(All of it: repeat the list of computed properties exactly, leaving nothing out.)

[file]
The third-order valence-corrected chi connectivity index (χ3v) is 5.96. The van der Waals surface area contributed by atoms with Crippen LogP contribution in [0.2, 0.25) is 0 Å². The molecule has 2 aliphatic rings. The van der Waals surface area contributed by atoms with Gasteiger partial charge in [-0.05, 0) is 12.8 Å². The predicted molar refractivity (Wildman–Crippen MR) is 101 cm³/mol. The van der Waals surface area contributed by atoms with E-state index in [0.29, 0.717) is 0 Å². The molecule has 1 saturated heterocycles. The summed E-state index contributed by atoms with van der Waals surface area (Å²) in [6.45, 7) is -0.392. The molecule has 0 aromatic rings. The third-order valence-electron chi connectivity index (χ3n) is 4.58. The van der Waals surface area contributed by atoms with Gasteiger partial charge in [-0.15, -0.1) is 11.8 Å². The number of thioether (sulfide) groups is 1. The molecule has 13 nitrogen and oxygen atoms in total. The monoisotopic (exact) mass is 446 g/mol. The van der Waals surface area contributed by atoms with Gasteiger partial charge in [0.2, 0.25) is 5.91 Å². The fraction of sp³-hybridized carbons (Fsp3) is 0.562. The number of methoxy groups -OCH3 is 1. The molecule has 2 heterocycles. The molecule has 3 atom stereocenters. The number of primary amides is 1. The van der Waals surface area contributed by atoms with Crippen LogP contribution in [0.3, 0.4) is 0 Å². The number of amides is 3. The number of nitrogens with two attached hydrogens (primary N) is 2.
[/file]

The third-order valence-corrected chi connectivity index (χ3v) is 5.96. The van der Waals surface area contributed by atoms with Crippen LogP contribution in [0.2, 0.25) is 0 Å². The molecule has 2 aliphatic rings. The van der Waals surface area contributed by atoms with Gasteiger partial charge in [-0.05, 0) is 12.8 Å². The predicted molar refractivity (Wildman–Crippen MR) is 101 cm³/mol. The van der Waals surface area contributed by atoms with E-state index in [0.29, 0.717) is 0 Å². The molecule has 1 saturated heterocycles. The summed E-state index contributed by atoms with van der Waals surface area (Å²) in [6.45, 7) is -0.392. The molecule has 0 aromatic rings. The third-order valence-electron chi connectivity index (χ3n) is 4.58. The van der Waals surface area contributed by atoms with Gasteiger partial charge in [-0.15, -0.1) is 11.8 Å². The number of thioether (sulfide) groups is 1. The molecule has 13 nitrogen and oxygen atoms in total. The monoisotopic (exact) mass is 446 g/mol. The van der Waals surface area contributed by atoms with Gasteiger partial charge in [0.2, 0.25) is 5.91 Å². The fraction of sp³-hybridized carbons (Fsp3) is 0.562. The number of methoxy groups -OCH3 is 1. The molecule has 2 heterocycles. The molecule has 3 atom stereocenters. The number of primary amides is 1. The van der Waals surface area contributed by atoms with Crippen LogP contribution in [0.3, 0.4) is 0 Å². The number of amides is 3. The number of nitrogens with two attached hydrogens (primary N) is 2.